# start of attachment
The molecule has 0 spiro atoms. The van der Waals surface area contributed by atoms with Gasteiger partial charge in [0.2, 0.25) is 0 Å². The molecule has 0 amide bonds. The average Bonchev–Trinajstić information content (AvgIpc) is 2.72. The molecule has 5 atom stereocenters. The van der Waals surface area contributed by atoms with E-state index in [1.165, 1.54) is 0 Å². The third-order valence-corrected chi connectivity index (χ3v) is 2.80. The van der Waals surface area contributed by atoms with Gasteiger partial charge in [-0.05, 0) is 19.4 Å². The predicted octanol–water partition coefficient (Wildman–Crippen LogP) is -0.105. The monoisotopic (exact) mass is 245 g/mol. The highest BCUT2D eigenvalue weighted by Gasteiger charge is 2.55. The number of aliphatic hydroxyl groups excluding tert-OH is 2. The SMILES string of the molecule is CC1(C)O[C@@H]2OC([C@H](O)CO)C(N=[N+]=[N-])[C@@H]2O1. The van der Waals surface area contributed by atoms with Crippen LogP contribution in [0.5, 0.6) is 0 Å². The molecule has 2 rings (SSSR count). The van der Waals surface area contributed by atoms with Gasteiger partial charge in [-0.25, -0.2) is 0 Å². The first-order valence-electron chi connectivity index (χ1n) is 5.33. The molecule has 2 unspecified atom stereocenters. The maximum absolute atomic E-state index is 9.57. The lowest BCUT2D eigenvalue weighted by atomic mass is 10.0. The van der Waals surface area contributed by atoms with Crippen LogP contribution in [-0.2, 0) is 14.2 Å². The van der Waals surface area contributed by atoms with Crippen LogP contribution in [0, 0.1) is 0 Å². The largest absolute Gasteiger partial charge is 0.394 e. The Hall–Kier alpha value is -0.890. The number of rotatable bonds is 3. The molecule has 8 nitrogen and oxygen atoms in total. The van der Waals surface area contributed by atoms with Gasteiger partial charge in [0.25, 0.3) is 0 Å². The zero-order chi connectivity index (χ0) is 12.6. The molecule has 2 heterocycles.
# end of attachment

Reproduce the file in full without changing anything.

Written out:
The molecule has 0 spiro atoms. The van der Waals surface area contributed by atoms with Gasteiger partial charge in [0.2, 0.25) is 0 Å². The molecule has 0 amide bonds. The average Bonchev–Trinajstić information content (AvgIpc) is 2.72. The molecule has 5 atom stereocenters. The van der Waals surface area contributed by atoms with E-state index in [1.165, 1.54) is 0 Å². The third-order valence-corrected chi connectivity index (χ3v) is 2.80. The van der Waals surface area contributed by atoms with Gasteiger partial charge in [-0.05, 0) is 19.4 Å². The predicted octanol–water partition coefficient (Wildman–Crippen LogP) is -0.105. The monoisotopic (exact) mass is 245 g/mol. The highest BCUT2D eigenvalue weighted by Gasteiger charge is 2.55. The number of aliphatic hydroxyl groups excluding tert-OH is 2. The SMILES string of the molecule is CC1(C)O[C@@H]2OC([C@H](O)CO)C(N=[N+]=[N-])[C@@H]2O1. The van der Waals surface area contributed by atoms with Crippen LogP contribution in [0.5, 0.6) is 0 Å². The molecule has 2 rings (SSSR count). The van der Waals surface area contributed by atoms with Gasteiger partial charge in [-0.25, -0.2) is 0 Å². The first-order valence-electron chi connectivity index (χ1n) is 5.33. The molecule has 2 unspecified atom stereocenters. The maximum absolute atomic E-state index is 9.57. The lowest BCUT2D eigenvalue weighted by atomic mass is 10.0. The van der Waals surface area contributed by atoms with Crippen LogP contribution in [-0.2, 0) is 14.2 Å². The van der Waals surface area contributed by atoms with Crippen LogP contribution in [0, 0.1) is 0 Å². The largest absolute Gasteiger partial charge is 0.394 e. The Hall–Kier alpha value is -0.890. The number of rotatable bonds is 3. The molecule has 8 nitrogen and oxygen atoms in total. The van der Waals surface area contributed by atoms with Gasteiger partial charge in [0.25, 0.3) is 0 Å². The zero-order chi connectivity index (χ0) is 12.6. The molecule has 2 heterocycles.